Last month, ITIL 4 Foundation was officially rolled out. This is the first phase of ITIL 4 and as its title hints, this sets the foundation for ITIL 4. Tedder Consulting’s principal consultant, Doug Tedder, was one of 360 ITIL instructors invited to the “Train the Trainer” beta testing of the new ITIL 4 Foundation exam.
Now newly ITIL 4 Foundation-certified, Doug Tedder has been able to provide a glimpse at what to expect from ITIL 4.
A New Focus On Value Co-creation
One of the most important updates in ITIL 4 is the emphasis on how value is co-created between the provider and the customer. This represents a significant change of thinking from previous versions of ITIL that placed the responsibility for value creation primarily on the service provider.
ITIL 4 recognizes that value is co-created only through active collaboration between providers and consumers. Other organizations, such as suppliers, are also part of the delivery and support of services and contribute to value co-creation. The key message is that providers should not work in isolation, but collaborate with all stakeholders to define what might be of value.
The Service Value System
To help practitioners understand how to co-create value, ITIL 4 introduces the ITIL service value system (SVS). This system illustrates how all parts of an organization work together to create value through IT-enabled services.
At the core of the SVS is the service value chain. The service value chain provides a flexible operating model for the development, delivery, and improvement of products and services. There are six key activities within the service value chain:
- Plan: This creates a structure to ensure a shared understanding of what the organization is trying to achieve.
- Improve: This helps to ensure the continual improvement of services and practices.
- Engage: This activity provides engagement with stakeholders. This takes requirements and transforms them into design requirements.
- Design and transition: This takes requirements from “Engage” and provides specifications for “Obtain/Build.” It also delivers new services that meet stakeholder expectations.
- Obtain/build: This creates service components that meet all specifications and ensures that are available when and where they are needed.
- Deliver and support: This activity makes sure that the services are delivered and supported throughout its lifecycle.
Each of these activities utilizes ITIL practices to transform inputs into outputs. These activities and practices can then be used to define value streams to perform certain tasks or respond to specific scenarios.
The flexibility of the service value system allows for integrating other approaches to service delivery, including DevOps. This is especially important in today’s digital world as the service value chain is adaptable to shifting requirements.
Four Dimensions of Service Management
One of ITIL 4’s goal is to ensure an organization takes a holistic approach to service management. ITIL 4 introduces the four dimensions of service management to help make this happen. The four dimensions are:
- Organization and people – The culture, structure, and capacity of an organization, as well as people’s skills and competencies.
- Information and technology – The information and knowledge necessary for the management of services and the technologies needed.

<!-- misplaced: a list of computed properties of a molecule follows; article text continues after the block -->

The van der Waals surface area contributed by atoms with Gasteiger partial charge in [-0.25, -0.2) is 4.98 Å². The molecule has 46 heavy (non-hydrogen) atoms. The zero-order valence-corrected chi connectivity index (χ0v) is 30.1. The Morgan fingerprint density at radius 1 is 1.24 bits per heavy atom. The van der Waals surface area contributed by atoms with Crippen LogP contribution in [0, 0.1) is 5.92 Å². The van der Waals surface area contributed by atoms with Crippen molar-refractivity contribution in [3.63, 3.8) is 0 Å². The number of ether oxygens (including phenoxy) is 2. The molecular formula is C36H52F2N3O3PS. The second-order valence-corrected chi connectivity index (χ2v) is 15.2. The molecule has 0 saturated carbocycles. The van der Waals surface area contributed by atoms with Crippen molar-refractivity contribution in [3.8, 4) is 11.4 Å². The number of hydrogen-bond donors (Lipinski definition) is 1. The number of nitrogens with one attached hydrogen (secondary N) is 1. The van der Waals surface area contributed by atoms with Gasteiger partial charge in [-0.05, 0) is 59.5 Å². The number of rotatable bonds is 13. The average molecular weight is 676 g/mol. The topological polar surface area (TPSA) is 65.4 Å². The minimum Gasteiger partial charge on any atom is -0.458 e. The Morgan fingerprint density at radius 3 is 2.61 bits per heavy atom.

- Partners and suppliers – Includes the organization’s relationships with other organizations involved in the delivery, support, and improvement of services.
- Value streams and processes – How the parts of the organization work in an integrated and coordinated way to enable value creation through products and services.
You can think of the four dimensions kind of like tension metrics. A change in one or more dimensions has an impact – good or bad – to the other dimensions. Each dimension of the four dimensions should be considered for every product or service, as well as the SVS itself, to ensure that all aspects of service management are being appropriately addressed.
The Guiding Principles were first introduced with ITIL Practitioner, and now with ITIL 4, they are now a core component of ITIL. This is practical guidance that can be used in any organization, regardless of industry, management structure, or goals and objectives. The guiding principles represent the core message of ITIL, and support good decision-making and continual improvement.
Here are the guiding principles of ITIL 4:
1. Focus on value. Everything IT does must create value for stakeholders.
2. Start where you are. There is no reason to build something new if you can build upon something in place. Ignore the “Shiny Object Syndrome” of building something from scratch and consider what current services or process already exist.
3. Progress iteratively with feedback. Use feedback throughout the process to stay focused and on task.
4. Collaborate and promote visibility.ITIL 4 wants to end silos and promote collaboration. Information should be shared across departments as much as possible.
5. Think and work holistically. The organization must see the big picture, not just a piece of a puzzle. Just like you can no longer work in silos, you can no longer just focus on fixing one part of the conveyor belt.
6. Keep it simple and practical. Avoid adding unnecessary steps to complicate the process. Stay focused on creating value and avoid anything that does contribute to value.
7. Optimize and automate. The key is to optimize before you automate. Ensure your processes are as simple and effective as possible before searching for ways to automate.
A Holistic Approach Overall
In a nutshell, ITIL 4 provides an evolved view of business and value and what it means to contribute to value. It facilitates integration of concepts from other frameworks including Lean IT, Agile and DevOps. It focuses on adaptability and flexibility so that the right practices can be applied to an organization’s specific situations to ensure the most valuable outcomes.
Register for ITIL 4 Foundation Training
Tedder Consulting offers a special 3-day ITIL 4 Foundation Training course, which includes a study guide, ITIL 4 Foundation volume, and exam fees. In addition to training and the exam, attendees will be able to participate in an entire day of discussing the pragmatic application of ITIL concepts in real-world experiences. All students will not only understand the concepts but how to apply them to each unique situation at their organization. You won’t find this at any other ITIL 4 training!